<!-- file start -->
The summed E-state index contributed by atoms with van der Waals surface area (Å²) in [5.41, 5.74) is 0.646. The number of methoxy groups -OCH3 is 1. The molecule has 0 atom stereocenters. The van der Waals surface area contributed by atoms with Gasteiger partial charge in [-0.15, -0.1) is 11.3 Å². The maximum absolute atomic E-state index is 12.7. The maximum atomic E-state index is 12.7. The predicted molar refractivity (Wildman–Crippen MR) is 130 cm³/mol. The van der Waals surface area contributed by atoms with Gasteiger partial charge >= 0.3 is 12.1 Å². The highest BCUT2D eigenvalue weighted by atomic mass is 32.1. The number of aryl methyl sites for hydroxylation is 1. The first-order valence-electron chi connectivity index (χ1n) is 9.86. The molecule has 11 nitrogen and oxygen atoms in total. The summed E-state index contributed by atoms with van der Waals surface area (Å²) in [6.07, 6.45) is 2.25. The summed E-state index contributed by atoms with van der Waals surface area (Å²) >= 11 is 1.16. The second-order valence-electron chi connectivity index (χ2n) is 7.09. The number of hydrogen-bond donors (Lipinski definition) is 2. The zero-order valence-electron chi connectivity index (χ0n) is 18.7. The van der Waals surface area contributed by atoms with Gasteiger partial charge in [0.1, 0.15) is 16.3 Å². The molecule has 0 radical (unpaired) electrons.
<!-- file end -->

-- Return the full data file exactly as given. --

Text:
The summed E-state index contributed by atoms with van der Waals surface area (Å²) in [5.41, 5.74) is 0.646. The number of methoxy groups -OCH3 is 1. The molecule has 0 atom stereocenters. The van der Waals surface area contributed by atoms with Gasteiger partial charge in [-0.15, -0.1) is 11.3 Å². The maximum absolute atomic E-state index is 12.7. The maximum atomic E-state index is 12.7. The predicted molar refractivity (Wildman–Crippen MR) is 130 cm³/mol. The van der Waals surface area contributed by atoms with Gasteiger partial charge >= 0.3 is 12.1 Å². The highest BCUT2D eigenvalue weighted by atomic mass is 32.1. The number of aryl methyl sites for hydroxylation is 1. The first-order valence-electron chi connectivity index (χ1n) is 9.86. The molecule has 11 nitrogen and oxygen atoms in total. The summed E-state index contributed by atoms with van der Waals surface area (Å²) in [6.07, 6.45) is 2.25. The summed E-state index contributed by atoms with van der Waals surface area (Å²) >= 11 is 1.16. The second-order valence-electron chi connectivity index (χ2n) is 7.09. The number of hydrogen-bond donors (Lipinski definition) is 2. The zero-order valence-electron chi connectivity index (χ0n) is 18.7. The van der Waals surface area contributed by atoms with Gasteiger partial charge in [0.1, 0.15) is 16.3 Å². The molecule has 0 radical (unpaired) electrons.